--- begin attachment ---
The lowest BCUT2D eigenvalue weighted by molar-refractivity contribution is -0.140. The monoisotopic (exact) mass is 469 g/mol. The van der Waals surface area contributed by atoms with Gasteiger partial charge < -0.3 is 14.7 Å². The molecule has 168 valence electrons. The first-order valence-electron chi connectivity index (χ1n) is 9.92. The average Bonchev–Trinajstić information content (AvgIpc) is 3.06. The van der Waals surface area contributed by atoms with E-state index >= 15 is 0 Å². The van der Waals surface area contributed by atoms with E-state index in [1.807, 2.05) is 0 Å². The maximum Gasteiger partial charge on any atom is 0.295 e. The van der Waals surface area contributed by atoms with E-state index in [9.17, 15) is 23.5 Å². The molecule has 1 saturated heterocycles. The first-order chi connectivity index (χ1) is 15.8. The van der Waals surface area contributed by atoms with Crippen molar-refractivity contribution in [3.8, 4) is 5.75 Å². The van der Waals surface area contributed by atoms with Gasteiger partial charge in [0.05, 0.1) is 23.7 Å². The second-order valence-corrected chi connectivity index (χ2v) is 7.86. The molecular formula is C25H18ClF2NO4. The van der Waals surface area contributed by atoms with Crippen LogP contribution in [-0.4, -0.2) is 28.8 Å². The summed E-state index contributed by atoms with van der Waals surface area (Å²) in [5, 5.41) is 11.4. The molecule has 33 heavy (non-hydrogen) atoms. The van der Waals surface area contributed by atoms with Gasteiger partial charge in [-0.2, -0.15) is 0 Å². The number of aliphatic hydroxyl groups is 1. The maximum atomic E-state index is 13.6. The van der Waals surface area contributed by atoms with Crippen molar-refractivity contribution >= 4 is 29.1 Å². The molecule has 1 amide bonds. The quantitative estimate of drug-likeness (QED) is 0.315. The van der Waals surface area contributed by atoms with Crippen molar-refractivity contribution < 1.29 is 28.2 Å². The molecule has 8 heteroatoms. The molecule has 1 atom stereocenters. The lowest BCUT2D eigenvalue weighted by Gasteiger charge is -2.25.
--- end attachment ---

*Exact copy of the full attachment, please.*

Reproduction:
The lowest BCUT2D eigenvalue weighted by molar-refractivity contribution is -0.140. The monoisotopic (exact) mass is 469 g/mol. The van der Waals surface area contributed by atoms with Gasteiger partial charge < -0.3 is 14.7 Å². The molecule has 168 valence electrons. The first-order valence-electron chi connectivity index (χ1n) is 9.92. The average Bonchev–Trinajstić information content (AvgIpc) is 3.06. The van der Waals surface area contributed by atoms with E-state index >= 15 is 0 Å². The van der Waals surface area contributed by atoms with E-state index in [1.807, 2.05) is 0 Å². The maximum Gasteiger partial charge on any atom is 0.295 e. The van der Waals surface area contributed by atoms with E-state index in [9.17, 15) is 23.5 Å². The molecule has 1 saturated heterocycles. The first-order chi connectivity index (χ1) is 15.8. The van der Waals surface area contributed by atoms with Crippen molar-refractivity contribution in [3.8, 4) is 5.75 Å². The van der Waals surface area contributed by atoms with Gasteiger partial charge in [0.05, 0.1) is 23.7 Å². The second-order valence-corrected chi connectivity index (χ2v) is 7.86. The molecular formula is C25H18ClF2NO4. The van der Waals surface area contributed by atoms with Crippen LogP contribution in [-0.4, -0.2) is 28.8 Å². The summed E-state index contributed by atoms with van der Waals surface area (Å²) in [5, 5.41) is 11.4. The molecule has 33 heavy (non-hydrogen) atoms. The van der Waals surface area contributed by atoms with Gasteiger partial charge in [-0.2, -0.15) is 0 Å². The number of aliphatic hydroxyl groups is 1. The maximum atomic E-state index is 13.6. The van der Waals surface area contributed by atoms with Crippen molar-refractivity contribution >= 4 is 29.1 Å². The molecule has 1 amide bonds. The quantitative estimate of drug-likeness (QED) is 0.315. The van der Waals surface area contributed by atoms with Crippen molar-refractivity contribution < 1.29 is 28.2 Å². The molecule has 8 heteroatoms. The molecule has 1 atom stereocenters. The lowest BCUT2D eigenvalue weighted by Gasteiger charge is -2.25.